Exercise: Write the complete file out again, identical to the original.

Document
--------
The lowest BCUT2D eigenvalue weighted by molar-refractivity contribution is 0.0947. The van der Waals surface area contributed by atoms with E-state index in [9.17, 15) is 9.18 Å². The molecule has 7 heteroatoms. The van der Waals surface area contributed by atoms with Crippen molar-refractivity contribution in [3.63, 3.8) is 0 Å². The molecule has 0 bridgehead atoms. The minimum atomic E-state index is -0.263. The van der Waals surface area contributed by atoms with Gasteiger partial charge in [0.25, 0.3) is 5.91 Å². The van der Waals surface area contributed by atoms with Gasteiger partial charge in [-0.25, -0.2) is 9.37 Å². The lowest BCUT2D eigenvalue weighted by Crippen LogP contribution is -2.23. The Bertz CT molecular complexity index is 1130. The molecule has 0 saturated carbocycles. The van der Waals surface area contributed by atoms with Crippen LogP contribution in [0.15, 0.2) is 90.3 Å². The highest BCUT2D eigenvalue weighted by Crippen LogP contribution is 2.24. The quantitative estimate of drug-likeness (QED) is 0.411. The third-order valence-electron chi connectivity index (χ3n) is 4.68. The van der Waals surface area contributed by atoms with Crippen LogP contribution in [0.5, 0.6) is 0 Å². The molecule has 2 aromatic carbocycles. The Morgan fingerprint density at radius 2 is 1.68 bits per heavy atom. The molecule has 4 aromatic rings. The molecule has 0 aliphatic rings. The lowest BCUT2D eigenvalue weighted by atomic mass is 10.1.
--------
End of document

The lowest BCUT2D eigenvalue weighted by molar-refractivity contribution is 0.0947. The van der Waals surface area contributed by atoms with E-state index in [9.17, 15) is 9.18 Å². The molecule has 7 heteroatoms. The van der Waals surface area contributed by atoms with Crippen molar-refractivity contribution in [3.63, 3.8) is 0 Å². The molecule has 0 bridgehead atoms. The minimum atomic E-state index is -0.263. The van der Waals surface area contributed by atoms with Gasteiger partial charge in [0.25, 0.3) is 5.91 Å². The van der Waals surface area contributed by atoms with Gasteiger partial charge in [-0.25, -0.2) is 9.37 Å². The lowest BCUT2D eigenvalue weighted by Crippen LogP contribution is -2.23. The Bertz CT molecular complexity index is 1130. The molecule has 0 saturated carbocycles. The van der Waals surface area contributed by atoms with Crippen LogP contribution in [0.15, 0.2) is 90.3 Å². The highest BCUT2D eigenvalue weighted by Crippen LogP contribution is 2.24. The quantitative estimate of drug-likeness (QED) is 0.411. The third-order valence-electron chi connectivity index (χ3n) is 4.68. The van der Waals surface area contributed by atoms with Crippen LogP contribution in [0.5, 0.6) is 0 Å². The molecule has 2 aromatic carbocycles. The Morgan fingerprint density at radius 2 is 1.68 bits per heavy atom. The molecule has 4 aromatic rings. The molecule has 0 aliphatic rings. The lowest BCUT2D eigenvalue weighted by atomic mass is 10.1.